There will be war between the United States and North Korea over the rogue nation's missile program if it continues to aim intercontinental ballistic missiles at America, Sen. Lindsey Graham, R-S.C., said President Donald Trump has told him.
"He has told me that. I believe him," the lawmaker said Tuesday on TODAY. "If I were China, I would believe him, too, and do something about it."
Graham said that Trump won't allow the regime of Kim Jong Un to have an ICBM with a nuclear weapon capability to "hit America."
"If there’s going to be a war to stop [Kim Jong Un], it will be over there. If thousands die, they’re going to die over there. They’re not going to die here. And He has told me that to my face," Graham said.
"And that may be provocative, but not really. When you're president of the United States, where does your allegiance lie? To the people of the United States," the senator said.
Military experts have said there are no good options for peacefully stopping North Korea, although the National Security Council has previously presented Trump with possibilities that could include putting American nukes in South Korea or killing Kim Jong Un.
Graham said military experts are "wrong" that no good options exist.
"There is a military option to destroy North Korea's program and North Korea itself," he added.
Related: North Korea Crisis: How Events Have Unfolded Under Trump
A top official in Japan, on the front line of the threat posed by North Korea, said he had not seen Graham's comments but welcomed the Trump administration's stance on the issue.
"Considering that the regional security is becoming much more severe, it is important to secure the deterrence of the U.S.," said the Japanese government's top spokesman, Yoshihide Suga, during a briefing with reporters Wednesday. "We highly commend Trump Administration's posture of using both words and action to show that all choices are on the table."
He added: "It is very important to further strengthen the deterrence fostered by the Japan-U.S. alliance and we will continue to press forward with the cooperation of the two nations including this area of national security."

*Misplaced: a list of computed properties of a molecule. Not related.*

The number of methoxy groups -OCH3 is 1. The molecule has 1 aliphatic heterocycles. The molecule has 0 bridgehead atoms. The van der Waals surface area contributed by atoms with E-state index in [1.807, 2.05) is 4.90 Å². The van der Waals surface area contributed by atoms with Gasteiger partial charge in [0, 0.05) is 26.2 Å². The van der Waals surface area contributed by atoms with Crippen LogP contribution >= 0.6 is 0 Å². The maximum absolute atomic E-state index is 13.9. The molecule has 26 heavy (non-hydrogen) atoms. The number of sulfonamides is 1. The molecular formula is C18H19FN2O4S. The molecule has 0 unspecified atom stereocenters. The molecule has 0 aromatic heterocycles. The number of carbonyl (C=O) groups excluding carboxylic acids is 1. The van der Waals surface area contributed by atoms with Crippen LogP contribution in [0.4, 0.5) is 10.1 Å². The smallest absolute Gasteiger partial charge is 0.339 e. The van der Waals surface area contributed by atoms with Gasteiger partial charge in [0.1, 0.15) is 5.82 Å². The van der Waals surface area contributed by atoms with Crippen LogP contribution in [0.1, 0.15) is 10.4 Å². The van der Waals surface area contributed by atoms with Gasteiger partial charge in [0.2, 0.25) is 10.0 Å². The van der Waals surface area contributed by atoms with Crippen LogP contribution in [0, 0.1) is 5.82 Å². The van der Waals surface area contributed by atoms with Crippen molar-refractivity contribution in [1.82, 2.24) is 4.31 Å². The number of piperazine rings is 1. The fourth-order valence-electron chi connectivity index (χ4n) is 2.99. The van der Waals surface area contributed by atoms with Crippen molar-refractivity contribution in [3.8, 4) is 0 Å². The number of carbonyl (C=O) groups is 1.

A conflict in the region that would likely ensnare China and South Korea could claim millions of lives.
North Korea first tested an ICBM on July 4, showing that it had a range of at least 3,500 miles — capable of reaching Alaska. The missile landed in the Sea of Japan.
North Korea state television heralded the test missile as a "major celebration in our history" and that they are "now a proud nuclear state."
The Pentagon announced Friday that the regime fired another ICBM, also landing in the Sea of Japan.
The U.S. Chairman of the Joint Chiefs of Staff called his South Korean counterpart to discuss "military response options" and to express "the ironclad commitment to the U.S.-Republic of Korea alliance," a spokesman later said.
In response to the test, the U.S. and South Korea held a joint live fire exercise Saturday morning.
Pyongyang also confirmed the ICBM test launch, calling it a "stern warning" for the United States, Reuters reported.
The Union of Concerned Scientists, a nonprofit science advocacy group, says estimates based on available information about the missile's trajectory showed it could "easily reach the U.S. West Coast and a number of major U.S. cities."
Trump tweeted Saturday that China has done "nothing" to rein in North Korea, and Japan's prime minister said he "fully agreed" that China should apply more pressure.
Ultimately, with North Korea showing no signs of slowing down its missiles testing, a military option can't be discounted, Graham said.
"I'm saying it's inevitable unless North Korea changes because you're making our president pick between regional stability and homeland security," he added. "He's having to make a choice that no president wants to make. They kicked the can down the road for 20 years, there's no place else to kick it."
Erik Ortiz reported from New York. Arata Yamamoto reported from Tokyo.